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Four o'clock is an old-fashioned garden favorite that pleases the eye—and the nose—with fragrant tubular-shape flowers that come in a wide variety of colors and patterns. Sometimes you even get blossoms of different colors on the same plant. These showy flowers open at about 4 p.m. (hence the name) and close up again the following morning. Since it loves to self-seed, this old-fashioned cottage plant can often be planted once and then enjoyed for years. Use four o'clock to fill up space quickly in an annual or mixed bed, or provide splashes of color from a container. Or plant the nighttime bloomer near a bedroom window so you can enjoy its fragrance along with the light of the moon.
Worth noting: This fragrant, beautiful plant is poisonous.
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Part Sun, Sun
1 to 3 feet
1 to 3 feet
Garden Plans For Four O'Clock
Four o'clock's showy tubular flowers come in (pink, rose, magenta, red, yellow, and white—almost every hue except for true blue. Plus, the blossoms of some varieties are streaked, splashed, or striped in a host of colors. Along with its hue-happy flowers, four o'clock features more than one foliage color. One variety in particular, 'Limelight', boasts bright chartreuse green foliage that provides a stunning contrast to its fuchsia flowers.
Four O'Clock Care Must-Knows
Four o'clock should be grown in full sun and well-drained, evenly moist soil. Many varieties will tolerate part shade, but they then run the risk of getting floppy—thanks to this plant's ultimate large size and fast growth pattern. Part-shade conditions may also lead to problems with powdery mildew.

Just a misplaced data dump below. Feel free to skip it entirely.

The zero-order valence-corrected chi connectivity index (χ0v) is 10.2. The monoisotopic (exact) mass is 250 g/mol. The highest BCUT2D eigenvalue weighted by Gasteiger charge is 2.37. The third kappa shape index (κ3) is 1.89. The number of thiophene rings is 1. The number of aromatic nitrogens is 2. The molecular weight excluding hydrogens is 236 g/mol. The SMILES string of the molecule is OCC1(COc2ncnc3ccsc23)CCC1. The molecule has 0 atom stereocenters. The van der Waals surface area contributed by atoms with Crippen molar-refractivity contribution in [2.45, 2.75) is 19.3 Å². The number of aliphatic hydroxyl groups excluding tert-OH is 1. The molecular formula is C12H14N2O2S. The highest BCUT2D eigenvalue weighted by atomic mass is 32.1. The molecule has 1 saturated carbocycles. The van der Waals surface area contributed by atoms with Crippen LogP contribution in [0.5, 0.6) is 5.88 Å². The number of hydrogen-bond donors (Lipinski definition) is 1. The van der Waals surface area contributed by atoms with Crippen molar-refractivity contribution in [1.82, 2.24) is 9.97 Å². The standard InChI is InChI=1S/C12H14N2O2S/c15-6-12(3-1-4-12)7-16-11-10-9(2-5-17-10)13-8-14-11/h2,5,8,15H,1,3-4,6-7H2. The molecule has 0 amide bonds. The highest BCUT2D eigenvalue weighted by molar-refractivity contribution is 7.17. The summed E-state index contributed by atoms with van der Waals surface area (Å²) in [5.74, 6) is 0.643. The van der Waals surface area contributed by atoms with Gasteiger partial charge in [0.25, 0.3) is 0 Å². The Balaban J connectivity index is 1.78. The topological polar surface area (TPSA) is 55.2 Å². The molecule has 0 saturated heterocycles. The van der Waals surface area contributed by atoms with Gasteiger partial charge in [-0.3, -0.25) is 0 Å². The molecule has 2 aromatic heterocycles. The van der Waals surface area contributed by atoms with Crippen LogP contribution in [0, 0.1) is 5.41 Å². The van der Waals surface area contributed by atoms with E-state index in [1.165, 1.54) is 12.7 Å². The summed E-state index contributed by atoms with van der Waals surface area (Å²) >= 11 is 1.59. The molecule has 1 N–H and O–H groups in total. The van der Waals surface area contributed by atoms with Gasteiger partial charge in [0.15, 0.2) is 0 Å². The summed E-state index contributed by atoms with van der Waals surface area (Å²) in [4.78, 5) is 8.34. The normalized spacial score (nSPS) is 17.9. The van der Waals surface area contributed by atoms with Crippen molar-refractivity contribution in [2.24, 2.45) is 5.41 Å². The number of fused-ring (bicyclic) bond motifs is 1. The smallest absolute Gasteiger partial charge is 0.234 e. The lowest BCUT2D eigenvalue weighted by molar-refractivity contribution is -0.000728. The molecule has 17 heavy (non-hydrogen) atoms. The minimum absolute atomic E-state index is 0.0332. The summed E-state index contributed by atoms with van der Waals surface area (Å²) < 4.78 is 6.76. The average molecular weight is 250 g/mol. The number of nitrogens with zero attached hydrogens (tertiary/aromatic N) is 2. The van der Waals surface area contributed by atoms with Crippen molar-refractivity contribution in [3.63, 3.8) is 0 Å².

Four o'clock is extremely easy to start from seeds (it will even self-seed in optimum conditions). Soak them in water overnight before planting to improve their odds of germinating. Plant seeds directly in the garden soil after the last frost date, or start plants indoors 6 to 8 weeks ahead of that date. If you prefer to work with seedlings or transplants, plant them outside after the last frost date.
Although often treated as an annual four o'clock is actually a tender perennial that produces tuberous roots. It ultimately flowers better if grown from one of those tubers than from seed. That's why you may want to dig up the roots in fall after frost has killed back the foliage. Wash the tubers, allow them to dry, and then store them in moist (but not wet) peat moss in a cool, dry place until planting time the following spring. This is a great option for varieties like 'Limelight' that won't come true from seed.
Once the threat of frost has passed, plant the overwintered tubers outside. Here's how. Turn the soil about 12 inches deep. Dig a hole that's one inch deeper and two times bigger than the tuber. Place the tuber upright with its roots at the bottom of the hole. Fill the hole with soil, then tamp gently to remove air pockets. Soak with one inch of water, and keep the soil moist for about two weeks. Keep them well-hydrated as they grow.